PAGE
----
A further problem is that the addition of beam-splitters, mirrors, and/or prisms and their supporting structures, increases cost, size, weight and complexity. They make the microscopes more fragile and susceptible to misalignments. Also, the inclusion of the additional components can present problems when the microscope is used in unique applications such as within a vacuum, where all components must be specifically prepared to prevent out-gassing from certain materials or trapped air.
Thus, a device is sought which will direct light in a manner that provides sufficient illumination of the viewed object without substantially blocking, reducing and/or distorting the light traveling back up through the microscope to the viewer. In so doing the device should use the smallest necessary light source to reduce cost and complexity. The device must be easy to adjust to prevent unwanted reflections causing light interference at the eyepiece. The device must also be compatible and easily integrated into existing commercial microscopes having interchangeable objective lenses of varying degrees of magnification. Further, the device must be capable of operating in specialized environments such as vacuums with minimal out-gassing. The device must also be sturdy, durable and relatively low in complexity, cost and weight.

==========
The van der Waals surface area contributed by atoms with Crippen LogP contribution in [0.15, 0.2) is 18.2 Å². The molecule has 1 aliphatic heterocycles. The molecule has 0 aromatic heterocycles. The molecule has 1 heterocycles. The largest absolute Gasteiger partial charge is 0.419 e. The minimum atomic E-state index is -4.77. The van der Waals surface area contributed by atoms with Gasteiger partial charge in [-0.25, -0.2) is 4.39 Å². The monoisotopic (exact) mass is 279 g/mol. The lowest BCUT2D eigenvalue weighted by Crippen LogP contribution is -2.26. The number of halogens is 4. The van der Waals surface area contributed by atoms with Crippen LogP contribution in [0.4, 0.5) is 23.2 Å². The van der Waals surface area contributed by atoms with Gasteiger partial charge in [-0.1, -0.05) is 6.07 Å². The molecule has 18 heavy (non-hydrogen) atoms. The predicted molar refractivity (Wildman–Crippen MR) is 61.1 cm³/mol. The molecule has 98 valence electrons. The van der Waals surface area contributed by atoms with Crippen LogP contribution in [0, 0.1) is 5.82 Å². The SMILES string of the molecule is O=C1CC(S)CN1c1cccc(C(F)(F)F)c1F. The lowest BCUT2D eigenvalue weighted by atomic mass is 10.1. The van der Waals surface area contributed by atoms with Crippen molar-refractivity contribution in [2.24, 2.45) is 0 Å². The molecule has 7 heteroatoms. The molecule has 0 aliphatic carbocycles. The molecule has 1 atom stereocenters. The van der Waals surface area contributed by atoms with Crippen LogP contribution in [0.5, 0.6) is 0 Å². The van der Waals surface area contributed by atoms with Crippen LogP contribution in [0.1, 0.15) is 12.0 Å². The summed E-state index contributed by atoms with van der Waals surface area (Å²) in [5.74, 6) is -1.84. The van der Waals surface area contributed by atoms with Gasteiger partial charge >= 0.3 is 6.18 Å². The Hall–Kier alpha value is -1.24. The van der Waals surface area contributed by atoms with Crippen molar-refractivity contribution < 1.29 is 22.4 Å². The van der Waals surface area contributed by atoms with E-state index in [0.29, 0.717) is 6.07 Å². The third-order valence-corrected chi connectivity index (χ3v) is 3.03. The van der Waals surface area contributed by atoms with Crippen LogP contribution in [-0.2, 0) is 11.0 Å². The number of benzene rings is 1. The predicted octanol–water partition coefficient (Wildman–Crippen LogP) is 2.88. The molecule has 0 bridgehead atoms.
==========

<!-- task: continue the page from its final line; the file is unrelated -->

In a microscope embodying the present invention the output end of an optical fiber is oriented so as to directly project light along a straight line through an objective lens directly to the object being viewed. By passing the light through the objective lens, the light can be diffused or otherwise defocused to provide more uniform illumination across the surface of the object, increasing the quality of the image of the object seen by the viewer. The direct undeflected and uninterrupted projection of light, without change of direction, eliminates the need for light deflecting elements, such as beam-splitters, mirrors, prisms or the like, to direct the projected light towards the object. Thus, the light path from the lens to the object is uninterrupted by any light deflecting elements. Being able to eliminate these light deflecting elements produces great advantages such as reductions in cost, weight and complexity as well as increases in durability and ruggedness, and allows the invention to be used in conventional microscopes with minimal or no modification.